Do you know what Dostinex is? If not, you should. This drug has the potential to save your life. Here’s why: Dostinex is a medication that is used to treat Parkinson’s disease and pituitary tumors. It has also been shown to be effective in treating cabergoline addiction. Cabergoline is a drug that is very similar to Dostinex, and it can be very addictive. If you are struggling with cabergoline addiction, please talk to your doctor about Dostinex. This medication can help you overcome your addiction and get your life back on track!
How does this medication work?
Cabergoline is a member of the class of drugs known as prolactin inhibitors. Prolactin inhibitors, such as cabergoline, are used to treat a variety of medical issues resulting from an overproduction of prolactin, a hormone produced by the pituitary gland in the brain. In women, an abnormally high level of prolactin can cause menstrual difficulties and infertility problems.
Cabergoline prevents the brain from producing and secreting prolactin from the pituitary gland. Cabergoline is also used to prevent lactation (milk production) in situations where there is a medical need to stop it.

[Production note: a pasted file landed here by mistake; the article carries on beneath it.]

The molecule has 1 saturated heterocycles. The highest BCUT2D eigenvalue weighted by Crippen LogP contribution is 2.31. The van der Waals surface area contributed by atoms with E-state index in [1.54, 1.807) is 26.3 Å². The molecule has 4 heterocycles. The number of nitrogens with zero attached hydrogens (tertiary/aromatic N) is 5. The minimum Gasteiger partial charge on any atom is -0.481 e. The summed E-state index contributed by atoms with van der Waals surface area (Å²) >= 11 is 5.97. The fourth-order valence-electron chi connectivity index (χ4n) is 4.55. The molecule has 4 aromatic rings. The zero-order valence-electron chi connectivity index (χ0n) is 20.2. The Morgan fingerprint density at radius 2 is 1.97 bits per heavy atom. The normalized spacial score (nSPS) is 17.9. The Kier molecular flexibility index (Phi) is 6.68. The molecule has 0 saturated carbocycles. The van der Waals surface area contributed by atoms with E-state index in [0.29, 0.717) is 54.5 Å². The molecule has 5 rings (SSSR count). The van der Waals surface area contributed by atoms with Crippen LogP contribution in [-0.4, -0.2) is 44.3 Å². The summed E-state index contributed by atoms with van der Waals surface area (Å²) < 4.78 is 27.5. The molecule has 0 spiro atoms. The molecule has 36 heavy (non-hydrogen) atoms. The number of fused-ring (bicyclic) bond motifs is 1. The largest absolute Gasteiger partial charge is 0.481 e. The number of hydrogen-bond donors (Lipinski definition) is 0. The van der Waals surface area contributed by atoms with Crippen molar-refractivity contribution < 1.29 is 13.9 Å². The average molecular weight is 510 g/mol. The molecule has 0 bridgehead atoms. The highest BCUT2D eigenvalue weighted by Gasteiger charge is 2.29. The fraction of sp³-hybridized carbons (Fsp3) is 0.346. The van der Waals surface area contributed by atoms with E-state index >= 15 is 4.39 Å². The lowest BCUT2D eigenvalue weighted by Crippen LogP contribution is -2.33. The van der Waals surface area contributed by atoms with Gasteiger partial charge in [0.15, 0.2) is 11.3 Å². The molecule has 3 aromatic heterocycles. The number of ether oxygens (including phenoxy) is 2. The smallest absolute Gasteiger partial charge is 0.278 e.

This drug’s brand names and/or forms may differ. Anyone brand name of this medication may not be available in all forms or approved for all related disorders listed below. Additionally, some formulations of this medicine might not be suitable for some of the issues mentioned above.
Please note that this information pertains only to the brand name Valeo. If you are taking a generic version of the drug, your doctor may have prescribed it for conditions other than those listed in these drug information articles. If you haven’t spoken with your doctor about why you’re taking this medicine or whether you should stop, please do so. Do not stop taking this medication without consulting your doctor.
Do not share this medicine with others, even if they have the same symptoms as you do. It is dangerous to take this drug if your doctor has not prescribed it.
How to use Dostinex
Take this medicine with or without food, usually twice a week, as recommended by your doctor.
The dosage is determined by your medical condition and the effects of the therapy (prolactin levels). Your doctor will start you out with a low dose and gradually increase it over several months to avoid unwanted side effects. Pay close attention to your doctor’s instructions.
To get the most value from this medication, take it on a regular basis. To assist you keep track of when you need to take your medications, mark them on the calendar.
What form does this medication come in?
0.5 mg of cabergoline is found in each white, capsule-shaped tablet marked on one side with “P” and “U,” as well as “700.” Nonmedicinal components: lactose anhydrous and leucine.
Who should take this medication?
The dose is 1 mg of cabergoline given as a single dose on the first day after childbirth to prevent the onset of normal lactation.